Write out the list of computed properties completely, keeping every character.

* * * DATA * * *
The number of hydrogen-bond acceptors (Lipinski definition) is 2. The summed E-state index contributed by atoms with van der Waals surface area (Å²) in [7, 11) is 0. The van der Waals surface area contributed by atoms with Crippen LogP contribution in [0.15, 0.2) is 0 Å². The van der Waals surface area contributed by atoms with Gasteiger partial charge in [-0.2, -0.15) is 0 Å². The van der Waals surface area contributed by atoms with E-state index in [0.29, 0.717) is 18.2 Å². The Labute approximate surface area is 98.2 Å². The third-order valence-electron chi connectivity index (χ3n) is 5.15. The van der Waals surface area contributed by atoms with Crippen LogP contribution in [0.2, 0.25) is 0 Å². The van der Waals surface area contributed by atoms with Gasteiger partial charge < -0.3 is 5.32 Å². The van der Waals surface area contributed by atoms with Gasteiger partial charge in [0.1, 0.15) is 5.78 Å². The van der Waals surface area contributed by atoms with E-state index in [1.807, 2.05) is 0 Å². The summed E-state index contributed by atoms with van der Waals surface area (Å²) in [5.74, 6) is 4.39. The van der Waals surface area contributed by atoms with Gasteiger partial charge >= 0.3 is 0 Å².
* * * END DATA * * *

The number of hydrogen-bond acceptors (Lipinski definition) is 2. The summed E-state index contributed by atoms with van der Waals surface area (Å²) in [7, 11) is 0. The van der Waals surface area contributed by atoms with Crippen LogP contribution in [0.15, 0.2) is 0 Å². The van der Waals surface area contributed by atoms with Gasteiger partial charge in [-0.2, -0.15) is 0 Å². The van der Waals surface area contributed by atoms with E-state index in [0.29, 0.717) is 18.2 Å². The Labute approximate surface area is 98.2 Å². The third-order valence-electron chi connectivity index (χ3n) is 5.15. The van der Waals surface area contributed by atoms with Crippen LogP contribution in [0.2, 0.25) is 0 Å². The van der Waals surface area contributed by atoms with Gasteiger partial charge < -0.3 is 5.32 Å². The van der Waals surface area contributed by atoms with Gasteiger partial charge in [0.1, 0.15) is 5.78 Å². The van der Waals surface area contributed by atoms with E-state index in [1.807, 2.05) is 0 Å². The summed E-state index contributed by atoms with van der Waals surface area (Å²) in [5.74, 6) is 4.39. The van der Waals surface area contributed by atoms with Gasteiger partial charge >= 0.3 is 0 Å².